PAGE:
Measuring Noise in the Permanent Income Hypothesis

22 Pages Posted: 30 Mar 2000

See all articles by Tom Engsted

Tom Engsted

University of Aarhus - CREATES

Multiple version iconThere are 2 versions of this paper

Date Written: February 2000


Based on a number of 'deviation measures', Kim (1996) finds that postwar US consumption deviates from the Permanent Income Hypothesis (PIH) by only around 4 percent. In the present paper we investigate in more detail the extent to which the PIH provides a good approximation to US consumption data. We point out some unappealing features in the methods suggested by Kim, and we propose a method that does not have these drawbacks. In particular, we argue that due to the non-stationarity that characterizes consumption and income, deviation measures should be expressed in terms of saving rather than consumption. By applying our proposed method we find that in general US saving deviates from PIH saving by substantially more than 4 percent. We also document that the behavior of US consumption in the 1990s has turned saving into a non-stationary process, which is strongly at odds with the PIH.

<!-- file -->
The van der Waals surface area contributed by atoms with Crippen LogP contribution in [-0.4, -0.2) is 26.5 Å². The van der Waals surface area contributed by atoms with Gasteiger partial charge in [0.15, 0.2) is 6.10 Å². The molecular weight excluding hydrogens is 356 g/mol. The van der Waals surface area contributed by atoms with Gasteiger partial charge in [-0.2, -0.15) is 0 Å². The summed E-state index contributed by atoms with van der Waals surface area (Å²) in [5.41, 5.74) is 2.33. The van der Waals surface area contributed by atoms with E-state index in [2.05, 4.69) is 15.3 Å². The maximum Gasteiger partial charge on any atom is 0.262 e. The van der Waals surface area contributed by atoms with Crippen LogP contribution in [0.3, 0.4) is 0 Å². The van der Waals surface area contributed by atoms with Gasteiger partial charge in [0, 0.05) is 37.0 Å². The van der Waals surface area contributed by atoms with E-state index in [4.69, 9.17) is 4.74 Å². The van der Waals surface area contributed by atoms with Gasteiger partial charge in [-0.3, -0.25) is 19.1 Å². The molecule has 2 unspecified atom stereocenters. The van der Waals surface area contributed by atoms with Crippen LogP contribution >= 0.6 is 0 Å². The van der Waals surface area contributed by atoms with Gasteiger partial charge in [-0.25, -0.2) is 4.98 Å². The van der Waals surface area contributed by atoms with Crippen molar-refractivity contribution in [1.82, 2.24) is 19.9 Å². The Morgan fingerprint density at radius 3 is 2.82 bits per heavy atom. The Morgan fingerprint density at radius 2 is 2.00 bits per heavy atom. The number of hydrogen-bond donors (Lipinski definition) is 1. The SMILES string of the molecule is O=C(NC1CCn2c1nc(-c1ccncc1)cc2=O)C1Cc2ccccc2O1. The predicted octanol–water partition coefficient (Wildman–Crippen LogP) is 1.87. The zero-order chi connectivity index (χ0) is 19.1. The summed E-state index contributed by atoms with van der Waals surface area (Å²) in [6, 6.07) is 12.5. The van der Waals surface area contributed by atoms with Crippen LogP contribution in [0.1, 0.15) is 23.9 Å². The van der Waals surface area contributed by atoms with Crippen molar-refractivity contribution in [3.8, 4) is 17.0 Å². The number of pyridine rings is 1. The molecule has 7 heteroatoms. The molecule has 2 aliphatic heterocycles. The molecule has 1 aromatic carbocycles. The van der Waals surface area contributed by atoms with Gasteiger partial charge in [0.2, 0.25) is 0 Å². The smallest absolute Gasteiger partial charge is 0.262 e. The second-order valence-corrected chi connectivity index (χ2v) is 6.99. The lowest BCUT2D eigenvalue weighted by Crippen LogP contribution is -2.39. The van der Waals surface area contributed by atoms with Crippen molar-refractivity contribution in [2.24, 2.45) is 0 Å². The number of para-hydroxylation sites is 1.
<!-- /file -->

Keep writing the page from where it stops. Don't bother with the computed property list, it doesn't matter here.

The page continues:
JEL Classification: E21

Suggested Citation

Engsted, Tom, Measuring Noise in the Permanent Income Hypothesis (February 2000). Available at SSRN: or

Tom Engsted (Contact Author)

University of Aarhus - CREATES ( email )

School of Economics and Management
Building 1322, Bartholins Alle 10
DK-8000 Aarhus C

Register to save articles to
your library


Paper statistics

Abstract Views
PlumX Metrics